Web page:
Grocery shopping in Siena

One of the biggest changes in this 5-week trip in one place, versus previous week-long trips spanning multiple places, is that I have to actually buy groceries and make food. (I certainly can’t afford to eat every meal at restaurants for more than a month.)

I knew this coming in, and in fact made a trip to the grocery store as one of my first excursions in town. And yet, despite having gone several times, I still find myself amazed every visit.

First of all, it’s a pretty small space, but they’ve wrapped it around the elevator shaft, and thus created a circle that starts and ends at the entrance/exit. As you enter, you’re immediately bombarded by the rush of people entering or exiting from the same spot, and you have to maneuver around the cash registers in order to start your shopping.

Oh, and shopping carts here are handheld, but on wheels, with an extended handle to drag them along. I’m here for it.

There is, perhaps not surprisingly, a very large assortment of pasta. In fact, I’d wager that probably anywhere from 1/4 to 1/3 of the store is pasta-related… dried pasta, fresh pasta, frozen pasta, pasta sauce… The stereotype of Italians eating lots of pasta is firmly grounded in reality.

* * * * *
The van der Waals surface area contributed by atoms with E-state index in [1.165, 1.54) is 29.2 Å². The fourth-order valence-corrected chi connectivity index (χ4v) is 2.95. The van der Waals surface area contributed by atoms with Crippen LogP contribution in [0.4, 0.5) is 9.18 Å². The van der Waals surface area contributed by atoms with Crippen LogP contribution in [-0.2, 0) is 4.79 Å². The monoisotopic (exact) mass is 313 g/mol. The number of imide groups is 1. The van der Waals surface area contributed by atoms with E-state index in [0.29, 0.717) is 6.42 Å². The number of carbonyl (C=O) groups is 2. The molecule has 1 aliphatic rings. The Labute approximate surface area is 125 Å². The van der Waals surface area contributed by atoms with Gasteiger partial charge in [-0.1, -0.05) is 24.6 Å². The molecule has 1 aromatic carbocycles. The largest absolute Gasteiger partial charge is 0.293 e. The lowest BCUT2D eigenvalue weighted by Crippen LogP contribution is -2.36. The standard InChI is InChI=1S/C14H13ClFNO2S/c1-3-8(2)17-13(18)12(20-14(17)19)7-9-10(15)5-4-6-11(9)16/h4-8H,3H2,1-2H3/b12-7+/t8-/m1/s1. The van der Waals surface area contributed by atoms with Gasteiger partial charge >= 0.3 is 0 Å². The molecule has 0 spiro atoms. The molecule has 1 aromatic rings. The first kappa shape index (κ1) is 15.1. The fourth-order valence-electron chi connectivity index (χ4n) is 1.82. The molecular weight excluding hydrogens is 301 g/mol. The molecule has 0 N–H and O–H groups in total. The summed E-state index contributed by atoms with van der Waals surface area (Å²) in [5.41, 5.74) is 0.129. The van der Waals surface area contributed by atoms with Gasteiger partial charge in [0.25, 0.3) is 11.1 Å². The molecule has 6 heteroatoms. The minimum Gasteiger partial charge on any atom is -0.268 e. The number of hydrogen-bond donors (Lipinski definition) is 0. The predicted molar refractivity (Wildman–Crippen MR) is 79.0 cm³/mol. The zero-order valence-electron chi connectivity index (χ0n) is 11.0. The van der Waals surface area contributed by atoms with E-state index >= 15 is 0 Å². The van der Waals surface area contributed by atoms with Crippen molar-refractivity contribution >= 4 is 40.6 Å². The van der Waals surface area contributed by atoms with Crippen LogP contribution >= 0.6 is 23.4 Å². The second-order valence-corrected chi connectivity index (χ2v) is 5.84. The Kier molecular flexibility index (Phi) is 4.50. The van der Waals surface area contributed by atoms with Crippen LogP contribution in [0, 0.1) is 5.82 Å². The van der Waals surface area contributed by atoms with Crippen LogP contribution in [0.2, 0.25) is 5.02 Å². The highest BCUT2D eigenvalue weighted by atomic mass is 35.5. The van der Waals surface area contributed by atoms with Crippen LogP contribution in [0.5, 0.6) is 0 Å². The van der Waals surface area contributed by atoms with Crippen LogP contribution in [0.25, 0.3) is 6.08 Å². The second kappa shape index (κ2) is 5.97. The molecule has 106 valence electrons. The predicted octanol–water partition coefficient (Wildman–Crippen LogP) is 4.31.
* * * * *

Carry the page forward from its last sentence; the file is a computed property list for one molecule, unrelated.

Even the Italians have realized that some people are lazy and want easy frozen meals. I’ve made some frozen gnocchi and ravioli but I can’t bring myself to get a frozen pizza here. (There’s a pizzeria that’s only about a two-minute walk from my apartment, and their fresh pizza isn’t much more expensive than this, so why would I?!)

There’s also a fair amount of cheese here… It’s not France, of course, but they’re not screwing around where formaggio is concerned.

At some point, presumably, you’re going to want some protein in your diet… If nothing else, you’ll want some meat to put into your pasta, no?

I’ve been reluctant to try it, because I hold Italian gelato in high regard, but there’s a decent selection of frozen desserts here… One day I may give in and get some.

Perhaps most shocking (in a good way) was the fairly large selection of wine to choose from, in a tiny grocery store. (This is probably 10% of the store altogether.) Even cheap grocery store wine here is delicious, and priced very reasonably. (Think “Trader Joe’s” in the U.S.) It makes it seem almost silly to not have a glass of wine with dinner!

Without a doubt, though, the most shocking thing to me about grocery stores here… they sell DiSaranno amaretto for the equivalent of about fifteen American dollars. For the big bottle.

If you thought I was excited about moving to Italy before

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